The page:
That clip alone just might be better than anything I've seen in a long-ass time!
I doubt it's gonna be better than this masterpiece, but hope never dies...
And actually the 1976 King Kong was my first film I've ever seen in the cinema, and I loved the experience so much, my parents had to take me to another screening of that same film in another cinema theatre we were passing on our way home from that first screening.
So maybe I should go over to team Kong...?
The 1962 film is definitely worth watching. The final fight is something you won't see anywhere else and ever forget.That clip alone just might be better than anything I've seen in a long-ass time!
I'm starting to watch older films I've never seen and some of the aspects that are so great do not exists in the current films anymore.He's trying to ram a whole tree down his throat hahaha. That just doesn't happen in modern movies.
Especially with the music, old movies still hold something special for me that modern one's lack.
Yep.When your kids wont eat their broccoli!
This is no exaggeration, simply one of the best showdownsThe 1962 film is definitely worth watching. The final fight is something you won't see anywhere else and ever forget.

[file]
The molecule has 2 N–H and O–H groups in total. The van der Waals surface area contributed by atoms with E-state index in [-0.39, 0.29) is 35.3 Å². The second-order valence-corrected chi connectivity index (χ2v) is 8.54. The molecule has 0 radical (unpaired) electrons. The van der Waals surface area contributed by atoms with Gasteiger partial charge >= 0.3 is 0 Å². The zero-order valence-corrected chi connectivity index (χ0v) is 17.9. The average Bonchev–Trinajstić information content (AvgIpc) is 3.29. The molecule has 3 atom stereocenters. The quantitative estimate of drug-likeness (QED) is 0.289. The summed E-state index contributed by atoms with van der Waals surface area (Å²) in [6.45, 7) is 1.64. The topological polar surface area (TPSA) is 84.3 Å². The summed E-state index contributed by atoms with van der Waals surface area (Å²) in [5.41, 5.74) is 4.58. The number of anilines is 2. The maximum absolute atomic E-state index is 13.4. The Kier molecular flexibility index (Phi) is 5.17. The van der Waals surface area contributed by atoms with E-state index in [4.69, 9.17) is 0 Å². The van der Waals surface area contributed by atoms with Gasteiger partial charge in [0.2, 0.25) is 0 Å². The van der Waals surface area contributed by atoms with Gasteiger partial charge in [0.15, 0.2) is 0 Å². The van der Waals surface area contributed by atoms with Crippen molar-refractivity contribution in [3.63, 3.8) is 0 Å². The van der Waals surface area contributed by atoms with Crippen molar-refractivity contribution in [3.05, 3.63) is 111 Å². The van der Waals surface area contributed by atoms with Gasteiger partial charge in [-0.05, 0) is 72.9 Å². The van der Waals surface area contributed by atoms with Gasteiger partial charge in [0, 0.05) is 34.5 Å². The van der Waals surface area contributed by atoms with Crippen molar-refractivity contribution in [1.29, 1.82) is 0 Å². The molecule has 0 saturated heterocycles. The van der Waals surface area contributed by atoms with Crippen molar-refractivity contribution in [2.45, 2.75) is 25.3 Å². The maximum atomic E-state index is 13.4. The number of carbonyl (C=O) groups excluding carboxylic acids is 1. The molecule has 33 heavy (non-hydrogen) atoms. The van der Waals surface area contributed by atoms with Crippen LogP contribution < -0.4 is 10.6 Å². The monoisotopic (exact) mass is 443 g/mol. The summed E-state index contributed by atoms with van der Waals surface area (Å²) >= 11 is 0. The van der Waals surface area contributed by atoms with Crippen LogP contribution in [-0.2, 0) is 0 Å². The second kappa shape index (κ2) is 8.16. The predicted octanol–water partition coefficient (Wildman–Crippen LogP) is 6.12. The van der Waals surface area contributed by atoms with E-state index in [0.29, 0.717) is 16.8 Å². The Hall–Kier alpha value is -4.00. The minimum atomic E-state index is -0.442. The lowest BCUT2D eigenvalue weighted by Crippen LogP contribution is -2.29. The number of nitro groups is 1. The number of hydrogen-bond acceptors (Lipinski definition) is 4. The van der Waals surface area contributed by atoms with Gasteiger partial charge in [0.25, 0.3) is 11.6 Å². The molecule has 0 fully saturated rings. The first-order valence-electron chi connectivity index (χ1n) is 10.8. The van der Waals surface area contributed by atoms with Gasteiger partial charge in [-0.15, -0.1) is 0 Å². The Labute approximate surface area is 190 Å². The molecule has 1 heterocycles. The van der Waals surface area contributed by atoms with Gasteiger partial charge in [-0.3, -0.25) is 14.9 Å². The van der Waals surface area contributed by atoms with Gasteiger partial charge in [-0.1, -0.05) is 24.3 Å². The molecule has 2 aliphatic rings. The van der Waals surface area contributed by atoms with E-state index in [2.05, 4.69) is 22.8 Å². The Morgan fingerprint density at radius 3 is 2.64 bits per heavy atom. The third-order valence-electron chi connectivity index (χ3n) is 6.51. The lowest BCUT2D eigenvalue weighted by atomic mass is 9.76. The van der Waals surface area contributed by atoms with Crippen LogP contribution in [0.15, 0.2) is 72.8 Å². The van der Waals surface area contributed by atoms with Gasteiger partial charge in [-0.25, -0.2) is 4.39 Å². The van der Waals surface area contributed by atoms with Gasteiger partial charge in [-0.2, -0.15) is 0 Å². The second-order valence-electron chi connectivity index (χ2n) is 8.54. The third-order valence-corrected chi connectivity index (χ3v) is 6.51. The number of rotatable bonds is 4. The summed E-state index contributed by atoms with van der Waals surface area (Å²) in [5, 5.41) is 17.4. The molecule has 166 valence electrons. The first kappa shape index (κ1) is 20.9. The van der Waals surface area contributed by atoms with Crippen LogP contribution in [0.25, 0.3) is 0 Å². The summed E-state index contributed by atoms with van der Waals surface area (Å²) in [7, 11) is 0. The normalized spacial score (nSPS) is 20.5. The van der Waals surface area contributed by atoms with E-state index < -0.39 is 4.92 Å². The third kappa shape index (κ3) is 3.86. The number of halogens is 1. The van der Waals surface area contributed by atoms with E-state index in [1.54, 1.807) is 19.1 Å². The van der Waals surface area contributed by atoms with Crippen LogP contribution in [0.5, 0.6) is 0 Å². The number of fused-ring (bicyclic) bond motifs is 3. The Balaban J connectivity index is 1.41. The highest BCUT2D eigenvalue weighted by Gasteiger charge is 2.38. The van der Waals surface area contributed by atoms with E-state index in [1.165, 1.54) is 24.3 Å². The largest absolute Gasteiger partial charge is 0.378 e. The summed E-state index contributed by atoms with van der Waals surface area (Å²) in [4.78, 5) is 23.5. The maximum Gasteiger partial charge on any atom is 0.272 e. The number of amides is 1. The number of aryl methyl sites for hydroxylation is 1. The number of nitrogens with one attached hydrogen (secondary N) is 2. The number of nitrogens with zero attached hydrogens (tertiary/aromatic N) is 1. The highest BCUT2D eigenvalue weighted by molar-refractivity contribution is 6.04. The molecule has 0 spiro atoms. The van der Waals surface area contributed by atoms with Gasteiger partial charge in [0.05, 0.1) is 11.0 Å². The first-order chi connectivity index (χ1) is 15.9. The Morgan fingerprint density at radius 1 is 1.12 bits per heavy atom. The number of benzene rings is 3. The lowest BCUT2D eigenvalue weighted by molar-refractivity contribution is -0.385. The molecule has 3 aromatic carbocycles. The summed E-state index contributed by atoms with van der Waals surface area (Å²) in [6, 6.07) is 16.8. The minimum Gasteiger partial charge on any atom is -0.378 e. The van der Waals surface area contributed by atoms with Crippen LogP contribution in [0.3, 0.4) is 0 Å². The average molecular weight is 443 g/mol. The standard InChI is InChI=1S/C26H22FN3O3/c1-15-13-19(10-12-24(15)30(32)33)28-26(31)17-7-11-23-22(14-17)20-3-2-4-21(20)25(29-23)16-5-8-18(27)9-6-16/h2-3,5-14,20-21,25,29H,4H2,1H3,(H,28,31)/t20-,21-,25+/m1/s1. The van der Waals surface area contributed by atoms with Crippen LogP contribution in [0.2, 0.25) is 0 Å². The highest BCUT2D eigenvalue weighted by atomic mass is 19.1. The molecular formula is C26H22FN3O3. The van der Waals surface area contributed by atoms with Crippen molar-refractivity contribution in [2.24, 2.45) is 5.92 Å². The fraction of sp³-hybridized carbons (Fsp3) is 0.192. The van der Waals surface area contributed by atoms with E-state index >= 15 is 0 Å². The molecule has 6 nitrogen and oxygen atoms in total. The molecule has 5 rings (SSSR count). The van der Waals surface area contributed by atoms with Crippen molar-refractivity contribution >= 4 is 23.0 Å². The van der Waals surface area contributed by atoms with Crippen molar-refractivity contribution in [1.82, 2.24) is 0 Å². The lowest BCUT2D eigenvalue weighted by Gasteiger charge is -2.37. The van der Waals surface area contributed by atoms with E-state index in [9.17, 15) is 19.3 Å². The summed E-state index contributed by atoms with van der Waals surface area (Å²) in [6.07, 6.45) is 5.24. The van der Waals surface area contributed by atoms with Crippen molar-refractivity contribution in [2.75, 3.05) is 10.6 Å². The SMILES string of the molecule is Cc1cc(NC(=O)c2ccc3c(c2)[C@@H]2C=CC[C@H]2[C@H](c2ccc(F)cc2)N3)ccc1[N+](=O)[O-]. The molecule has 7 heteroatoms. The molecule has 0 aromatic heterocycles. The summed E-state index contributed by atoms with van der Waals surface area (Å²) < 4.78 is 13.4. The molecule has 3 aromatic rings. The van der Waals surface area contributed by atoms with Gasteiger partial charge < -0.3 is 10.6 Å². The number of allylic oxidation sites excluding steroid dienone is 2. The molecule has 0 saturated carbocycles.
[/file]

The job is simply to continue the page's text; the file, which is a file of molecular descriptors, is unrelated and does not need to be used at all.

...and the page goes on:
You're absolutely right. I totally forgot about the octopus and stuff. Must rewatch it.This is no exaggeration, simply one of the best showdowns
Kong gets an octopus stuck on his head... drugged (twice)... his belly burnt... blown up with TNT.
That's before he gets into a scrap with zilla!!
I'm sure the dude in the Zilla costume suffered some serious cerebral damage that day. One of those vampire Hammer flics may have been my very first movie experience. They used to show them all the time for the Saturday afternoon matinees back in the early 1970's. Godzilla and other goodies were usually on the Friday Night Frights in full 5-inch, B&W Philco glory. And thank God for Carl Kolchak! It was all about imagination back then, was it not?
Wow, that must have been great! I love Murnau's Nosferatu. I had some different versions with soundtracks made out of church organ, and one with some weird noisy sounds, like some romanticist industrial.Last year I attended a projection of Nosferatu, with a live soundtrack performed by a Jean-François Zygel quartet (percussions, horns, ondes Martenot, Cristal Baschet, Celesta, etc.).
Out of the event, many kids were terrified and the adults were stunned.